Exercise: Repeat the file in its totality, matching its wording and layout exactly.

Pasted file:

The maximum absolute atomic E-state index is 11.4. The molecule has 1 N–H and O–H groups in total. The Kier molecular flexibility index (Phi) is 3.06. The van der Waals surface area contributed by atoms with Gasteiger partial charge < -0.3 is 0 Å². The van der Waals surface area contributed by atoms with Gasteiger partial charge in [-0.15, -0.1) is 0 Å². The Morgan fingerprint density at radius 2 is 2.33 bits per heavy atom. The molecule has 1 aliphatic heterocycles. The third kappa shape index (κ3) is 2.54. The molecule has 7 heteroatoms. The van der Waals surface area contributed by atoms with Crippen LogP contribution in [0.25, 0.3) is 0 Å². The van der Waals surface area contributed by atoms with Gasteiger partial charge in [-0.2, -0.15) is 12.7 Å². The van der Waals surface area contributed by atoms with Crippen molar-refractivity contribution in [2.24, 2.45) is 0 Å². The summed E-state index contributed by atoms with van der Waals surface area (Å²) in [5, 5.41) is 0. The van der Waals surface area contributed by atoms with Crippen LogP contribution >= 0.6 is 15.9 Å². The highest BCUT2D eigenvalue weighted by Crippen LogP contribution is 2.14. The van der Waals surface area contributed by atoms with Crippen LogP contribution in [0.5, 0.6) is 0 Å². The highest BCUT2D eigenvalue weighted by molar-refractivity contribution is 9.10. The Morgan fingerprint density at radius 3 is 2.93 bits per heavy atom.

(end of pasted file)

The maximum absolute atomic E-state index is 11.4. The molecule has 1 N–H and O–H groups in total. The Kier molecular flexibility index (Phi) is 3.06. The van der Waals surface area contributed by atoms with Gasteiger partial charge < -0.3 is 0 Å². The van der Waals surface area contributed by atoms with Gasteiger partial charge in [-0.15, -0.1) is 0 Å². The Morgan fingerprint density at radius 2 is 2.33 bits per heavy atom. The molecule has 1 aliphatic heterocycles. The third kappa shape index (κ3) is 2.54. The molecule has 7 heteroatoms. The van der Waals surface area contributed by atoms with Crippen LogP contribution in [0.25, 0.3) is 0 Å². The van der Waals surface area contributed by atoms with Gasteiger partial charge in [-0.2, -0.15) is 12.7 Å². The van der Waals surface area contributed by atoms with Crippen molar-refractivity contribution in [2.24, 2.45) is 0 Å². The summed E-state index contributed by atoms with van der Waals surface area (Å²) in [5, 5.41) is 0. The van der Waals surface area contributed by atoms with Crippen LogP contribution >= 0.6 is 15.9 Å². The highest BCUT2D eigenvalue weighted by Crippen LogP contribution is 2.14. The van der Waals surface area contributed by atoms with Crippen LogP contribution in [0.5, 0.6) is 0 Å². The highest BCUT2D eigenvalue weighted by molar-refractivity contribution is 9.10. The Morgan fingerprint density at radius 3 is 2.93 bits per heavy atom.